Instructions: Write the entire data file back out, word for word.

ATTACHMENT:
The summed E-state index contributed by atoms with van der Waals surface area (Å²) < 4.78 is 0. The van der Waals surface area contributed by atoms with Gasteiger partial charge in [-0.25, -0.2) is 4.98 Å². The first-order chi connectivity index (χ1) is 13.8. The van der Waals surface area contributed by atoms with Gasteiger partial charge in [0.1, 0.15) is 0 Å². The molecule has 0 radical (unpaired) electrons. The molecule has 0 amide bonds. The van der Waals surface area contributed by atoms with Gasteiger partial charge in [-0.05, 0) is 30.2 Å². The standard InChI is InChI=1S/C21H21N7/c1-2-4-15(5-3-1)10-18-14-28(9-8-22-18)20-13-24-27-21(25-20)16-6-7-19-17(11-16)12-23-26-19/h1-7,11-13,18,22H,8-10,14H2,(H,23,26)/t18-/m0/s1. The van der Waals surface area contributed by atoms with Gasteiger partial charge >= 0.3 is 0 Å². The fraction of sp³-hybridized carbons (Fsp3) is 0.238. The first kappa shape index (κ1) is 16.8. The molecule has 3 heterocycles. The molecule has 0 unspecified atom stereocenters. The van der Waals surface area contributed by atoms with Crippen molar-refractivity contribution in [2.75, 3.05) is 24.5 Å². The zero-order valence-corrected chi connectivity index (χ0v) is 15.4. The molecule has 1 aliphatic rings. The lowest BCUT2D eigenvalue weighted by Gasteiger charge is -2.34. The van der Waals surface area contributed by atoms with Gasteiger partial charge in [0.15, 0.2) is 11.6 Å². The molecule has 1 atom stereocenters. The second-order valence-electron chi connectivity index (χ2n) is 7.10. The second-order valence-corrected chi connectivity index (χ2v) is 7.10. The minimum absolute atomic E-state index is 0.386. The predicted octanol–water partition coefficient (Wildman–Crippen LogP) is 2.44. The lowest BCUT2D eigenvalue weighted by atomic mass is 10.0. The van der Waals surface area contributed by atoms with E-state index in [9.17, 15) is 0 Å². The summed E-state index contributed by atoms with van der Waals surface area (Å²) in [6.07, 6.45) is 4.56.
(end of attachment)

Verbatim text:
The summed E-state index contributed by atoms with van der Waals surface area (Å²) < 4.78 is 0. The van der Waals surface area contributed by atoms with Gasteiger partial charge in [-0.25, -0.2) is 4.98 Å². The first-order chi connectivity index (χ1) is 13.8. The van der Waals surface area contributed by atoms with Gasteiger partial charge in [0.1, 0.15) is 0 Å². The molecule has 0 radical (unpaired) electrons. The molecule has 0 amide bonds. The van der Waals surface area contributed by atoms with Gasteiger partial charge in [-0.05, 0) is 30.2 Å². The standard InChI is InChI=1S/C21H21N7/c1-2-4-15(5-3-1)10-18-14-28(9-8-22-18)20-13-24-27-21(25-20)16-6-7-19-17(11-16)12-23-26-19/h1-7,11-13,18,22H,8-10,14H2,(H,23,26)/t18-/m0/s1. The van der Waals surface area contributed by atoms with Gasteiger partial charge >= 0.3 is 0 Å². The fraction of sp³-hybridized carbons (Fsp3) is 0.238. The first kappa shape index (κ1) is 16.8. The molecule has 3 heterocycles. The molecule has 0 unspecified atom stereocenters. The van der Waals surface area contributed by atoms with Crippen molar-refractivity contribution in [2.75, 3.05) is 24.5 Å². The zero-order valence-corrected chi connectivity index (χ0v) is 15.4. The molecule has 1 aliphatic rings. The lowest BCUT2D eigenvalue weighted by Gasteiger charge is -2.34. The van der Waals surface area contributed by atoms with Gasteiger partial charge in [0.15, 0.2) is 11.6 Å². The molecule has 1 atom stereocenters. The second-order valence-electron chi connectivity index (χ2n) is 7.10. The second-order valence-corrected chi connectivity index (χ2v) is 7.10. The minimum absolute atomic E-state index is 0.386. The predicted octanol–water partition coefficient (Wildman–Crippen LogP) is 2.44. The lowest BCUT2D eigenvalue weighted by atomic mass is 10.0. The van der Waals surface area contributed by atoms with E-state index in [9.17, 15) is 0 Å². The summed E-state index contributed by atoms with van der Waals surface area (Å²) in [6.07, 6.45) is 4.56.